Today, we are talking about mitigation pleas and specifically psychiatric report. What exactly is a psychiatric report? What does it contain? How is it helpful to mention it in your mitigation plea?
One of the things that you can talk about and have in your mitigation plea to show to the court is a psychiatric report.
What exactly is a psychiatric report?
It’s a report that is prepared by a medical expert, a psychiatrist and this can be a psychiatrist in private practice or government service. The purpose of this report is to certify whether you were suffering from a psychiatric condition at the time or period of the offence.
You can also talk about some of the symptoms of such an illness or condition. But most importantly, the report should whether the condition or the symptoms caused or contributed to you acting in the way that led to the offence being committed.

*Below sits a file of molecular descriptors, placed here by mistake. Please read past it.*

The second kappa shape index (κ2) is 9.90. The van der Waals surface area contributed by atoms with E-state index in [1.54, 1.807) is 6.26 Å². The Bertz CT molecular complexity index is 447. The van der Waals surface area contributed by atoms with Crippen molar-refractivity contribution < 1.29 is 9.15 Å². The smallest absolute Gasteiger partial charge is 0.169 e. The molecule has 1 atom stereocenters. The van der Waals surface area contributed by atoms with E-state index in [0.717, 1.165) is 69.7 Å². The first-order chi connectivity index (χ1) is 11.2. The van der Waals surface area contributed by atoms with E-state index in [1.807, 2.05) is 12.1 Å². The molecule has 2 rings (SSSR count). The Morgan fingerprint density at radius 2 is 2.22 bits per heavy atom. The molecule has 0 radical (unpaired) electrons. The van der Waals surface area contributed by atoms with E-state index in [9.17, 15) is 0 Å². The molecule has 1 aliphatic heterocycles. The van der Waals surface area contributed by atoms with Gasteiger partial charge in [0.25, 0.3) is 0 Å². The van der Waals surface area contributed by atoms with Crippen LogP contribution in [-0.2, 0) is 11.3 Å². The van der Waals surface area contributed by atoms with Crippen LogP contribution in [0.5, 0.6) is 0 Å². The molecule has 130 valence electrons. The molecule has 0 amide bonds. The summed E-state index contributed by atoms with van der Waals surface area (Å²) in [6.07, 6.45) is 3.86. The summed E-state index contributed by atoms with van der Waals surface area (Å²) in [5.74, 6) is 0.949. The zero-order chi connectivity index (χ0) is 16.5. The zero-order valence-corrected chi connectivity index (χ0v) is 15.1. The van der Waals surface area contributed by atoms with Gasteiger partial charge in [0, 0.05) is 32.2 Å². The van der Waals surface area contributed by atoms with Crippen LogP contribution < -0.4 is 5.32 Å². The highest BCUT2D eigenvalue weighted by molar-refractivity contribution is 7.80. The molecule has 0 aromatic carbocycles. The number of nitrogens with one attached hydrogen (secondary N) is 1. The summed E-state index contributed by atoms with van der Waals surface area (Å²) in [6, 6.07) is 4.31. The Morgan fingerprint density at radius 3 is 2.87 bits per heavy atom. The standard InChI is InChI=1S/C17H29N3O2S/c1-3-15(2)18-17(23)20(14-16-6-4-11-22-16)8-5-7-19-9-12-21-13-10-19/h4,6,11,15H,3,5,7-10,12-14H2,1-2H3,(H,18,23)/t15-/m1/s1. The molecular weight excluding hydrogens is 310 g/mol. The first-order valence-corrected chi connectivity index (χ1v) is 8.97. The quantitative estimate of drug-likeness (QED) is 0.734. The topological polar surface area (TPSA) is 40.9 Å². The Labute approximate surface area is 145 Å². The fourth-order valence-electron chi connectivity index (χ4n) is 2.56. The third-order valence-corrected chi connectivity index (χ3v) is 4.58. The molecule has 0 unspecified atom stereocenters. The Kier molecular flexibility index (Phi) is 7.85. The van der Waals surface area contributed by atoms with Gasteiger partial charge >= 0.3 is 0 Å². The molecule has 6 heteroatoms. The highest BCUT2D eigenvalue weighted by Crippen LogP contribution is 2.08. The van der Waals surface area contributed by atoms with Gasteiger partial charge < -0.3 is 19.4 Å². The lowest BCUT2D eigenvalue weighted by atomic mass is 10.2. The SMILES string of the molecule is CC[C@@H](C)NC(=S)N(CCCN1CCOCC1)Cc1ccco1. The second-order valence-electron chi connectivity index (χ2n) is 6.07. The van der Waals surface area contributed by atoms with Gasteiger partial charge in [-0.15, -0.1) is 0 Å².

The report can also talk about the treatment that you are receiving and what it involves and how soon you are likely to recover from this.
These are important considerations for the court to know. Because ultimately, the type and amount of the punishments that the court imposes, should have some regard, to this condition, if you have it.
To summarise, here are the two things that you should remember about the psychiatric report:
- First, the psychiatric and mental health of a person who’s been sentenced is always important for the court to know
- Secondly, the report must contain some confirmation or some certification of a medical or psychiatric condition and say whether this condition and its symptoms was linked to the offence. In the sense that it either caused or contributed to the conduct that led to the offence being committed.